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Keeping it quiet 

Bill Bowers' solo play explores a culture of silence

click to enlarge Bill Bowers debunks an age-old myth: Mimes can indeed - fly.
  • Bill Bowers debunks an age-old myth: Mimes can indeed fly.

While most of us were busy in high school looking for prom dates and slicking our hair into bouffants, Bill Bowers was in his room practicing mime.

"I was a really shy and quiet kid," he explains, "so I found this thing that made sense to me, and I invested a huge amount of energy in mime."

Observing her son's interest, Bowers' mother purchased him tickets to see Marcel Marceau, renowned as the world's greatest mime.

"That's what cemented it for me," he says. "When I saw him, it was huge."

Bowers later went on to study with Marceau, solidifying his style. But Bowers' one-man play, It Goes Without Saying, isn't as much about mime as it is about why Bowers became a mime. In the play, Bowers chronicles his climb up the miming ladder. "The play got written," explains Bowers, "because people always ask me, "Why are you a mime?' So I started to look at that question. The shortest answer is, "I'm from Montana.'"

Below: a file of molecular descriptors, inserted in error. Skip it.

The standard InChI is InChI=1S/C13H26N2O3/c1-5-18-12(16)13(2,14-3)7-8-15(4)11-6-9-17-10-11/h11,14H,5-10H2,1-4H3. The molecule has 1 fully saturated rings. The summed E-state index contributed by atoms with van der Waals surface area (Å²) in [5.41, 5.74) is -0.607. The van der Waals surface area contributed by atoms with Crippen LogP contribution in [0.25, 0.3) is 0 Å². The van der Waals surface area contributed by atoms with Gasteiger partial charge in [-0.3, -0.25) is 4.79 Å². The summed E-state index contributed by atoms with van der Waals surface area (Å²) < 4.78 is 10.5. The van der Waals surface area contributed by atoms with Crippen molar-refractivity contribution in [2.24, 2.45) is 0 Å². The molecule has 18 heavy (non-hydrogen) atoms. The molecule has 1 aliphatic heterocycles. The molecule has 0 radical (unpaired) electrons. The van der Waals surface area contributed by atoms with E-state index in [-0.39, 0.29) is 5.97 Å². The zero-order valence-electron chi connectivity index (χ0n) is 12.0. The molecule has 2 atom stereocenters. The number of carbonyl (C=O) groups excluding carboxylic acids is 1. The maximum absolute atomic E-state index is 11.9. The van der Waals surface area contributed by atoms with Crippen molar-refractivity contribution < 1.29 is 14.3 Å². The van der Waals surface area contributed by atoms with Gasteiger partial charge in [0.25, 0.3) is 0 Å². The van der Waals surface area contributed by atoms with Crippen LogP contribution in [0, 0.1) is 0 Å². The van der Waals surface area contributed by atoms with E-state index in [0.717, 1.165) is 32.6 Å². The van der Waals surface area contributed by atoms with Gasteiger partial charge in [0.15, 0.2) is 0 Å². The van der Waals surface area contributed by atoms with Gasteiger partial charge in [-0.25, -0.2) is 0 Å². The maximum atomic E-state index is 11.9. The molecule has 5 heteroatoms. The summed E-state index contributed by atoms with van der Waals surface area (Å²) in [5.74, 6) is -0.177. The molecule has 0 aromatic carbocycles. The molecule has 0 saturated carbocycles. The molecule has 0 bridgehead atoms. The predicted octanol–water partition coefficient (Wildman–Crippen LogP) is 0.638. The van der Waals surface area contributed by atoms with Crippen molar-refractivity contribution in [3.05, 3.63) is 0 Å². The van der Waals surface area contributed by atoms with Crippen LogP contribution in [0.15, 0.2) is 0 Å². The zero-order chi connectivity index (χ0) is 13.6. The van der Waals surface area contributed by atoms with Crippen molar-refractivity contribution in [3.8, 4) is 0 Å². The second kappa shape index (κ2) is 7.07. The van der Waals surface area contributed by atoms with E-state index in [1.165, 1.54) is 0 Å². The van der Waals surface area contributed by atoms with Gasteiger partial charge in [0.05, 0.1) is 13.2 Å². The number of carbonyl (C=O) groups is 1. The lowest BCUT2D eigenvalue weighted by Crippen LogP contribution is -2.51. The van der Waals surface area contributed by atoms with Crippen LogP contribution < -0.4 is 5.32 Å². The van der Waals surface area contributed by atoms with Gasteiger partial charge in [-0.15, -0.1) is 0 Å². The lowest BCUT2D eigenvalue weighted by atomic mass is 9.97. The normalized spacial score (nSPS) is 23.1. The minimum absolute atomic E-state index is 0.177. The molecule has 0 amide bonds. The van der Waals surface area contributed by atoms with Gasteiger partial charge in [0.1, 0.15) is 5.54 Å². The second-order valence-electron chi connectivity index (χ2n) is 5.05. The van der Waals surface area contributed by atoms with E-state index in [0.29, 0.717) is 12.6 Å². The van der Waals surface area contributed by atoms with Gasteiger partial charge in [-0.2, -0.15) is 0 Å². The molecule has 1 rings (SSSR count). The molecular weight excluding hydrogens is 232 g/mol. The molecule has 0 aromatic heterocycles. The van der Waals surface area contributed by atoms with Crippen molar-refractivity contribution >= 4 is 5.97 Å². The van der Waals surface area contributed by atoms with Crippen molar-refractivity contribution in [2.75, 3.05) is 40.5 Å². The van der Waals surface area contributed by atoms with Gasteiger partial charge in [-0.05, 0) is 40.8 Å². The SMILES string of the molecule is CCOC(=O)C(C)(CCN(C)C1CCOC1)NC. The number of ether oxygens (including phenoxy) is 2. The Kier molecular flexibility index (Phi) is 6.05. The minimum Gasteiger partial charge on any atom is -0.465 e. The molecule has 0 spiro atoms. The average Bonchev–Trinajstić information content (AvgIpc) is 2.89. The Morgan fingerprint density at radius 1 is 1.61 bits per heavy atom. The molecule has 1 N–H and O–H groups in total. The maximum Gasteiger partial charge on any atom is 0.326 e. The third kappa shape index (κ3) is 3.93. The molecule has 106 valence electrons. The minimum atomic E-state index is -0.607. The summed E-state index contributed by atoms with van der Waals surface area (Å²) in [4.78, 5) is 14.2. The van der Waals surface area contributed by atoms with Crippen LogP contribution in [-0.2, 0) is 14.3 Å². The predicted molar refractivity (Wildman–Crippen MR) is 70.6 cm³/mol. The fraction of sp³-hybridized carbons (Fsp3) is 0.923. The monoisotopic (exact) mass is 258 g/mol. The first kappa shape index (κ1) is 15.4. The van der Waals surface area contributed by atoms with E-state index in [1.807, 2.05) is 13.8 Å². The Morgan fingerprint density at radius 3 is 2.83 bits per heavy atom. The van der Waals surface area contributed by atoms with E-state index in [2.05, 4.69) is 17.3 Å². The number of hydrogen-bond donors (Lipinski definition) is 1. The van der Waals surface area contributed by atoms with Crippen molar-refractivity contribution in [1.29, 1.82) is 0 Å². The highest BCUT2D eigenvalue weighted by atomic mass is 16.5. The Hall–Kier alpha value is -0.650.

I ask Bowers to elaborate, figuring that the picture in my mind of a local city council meeting full of men in black tights and white striped shirts silently erupting in wild gesticulations is probably not accurate.

"The thing about the West is that people tend to be kind of stoic and private. My family in particular didn't talk about a lot of things.

"Growing up gay in Montana," he adds, "in the '60s before "Will and Grace' [also] really fed the idea of having to be silent."

Bowers mimed his heart out, becoming one of a few New York actors able to make a living with his art. (Which makes me wonder about all the time I wasted with the hair wax and the blow dryer.) As early as college, Bowers had earned money miming at a work-study job. Every week, he wrote a story based on a given religious lesson and mimed the piece at the University Chapel.

Bowers' acting, workshop teaching and playwriting take him all over the world. This summer, he'll teach miming in Italy. He's also held residencies at New York University, Harvard and UCLA, among other institutions.

Apparently, it wasn't always this easy, being a shy, strange child, miming alone. That's where the play begins; eventually we end up in the present. Bowers also includes an entire section of the performance to the bizarre jobs he's had to do to survive. Some critics have compared It Goes Without Saying to the comedic writings of David Sedaris and Augusten Burroughs.

Frances Gomeztagle

It Goes Without Saying

Theater at Venue 515, Business of Art Center, 515 Manitou Ave.

Thursday, Jan. 18, through Saturday, Jan. 20, 8 p.m.

Tickets: $15; call 685-4729 or visit themat.org andbill-bowers.com for more.

  • Bill Bowers' solo play explores a culture of silence

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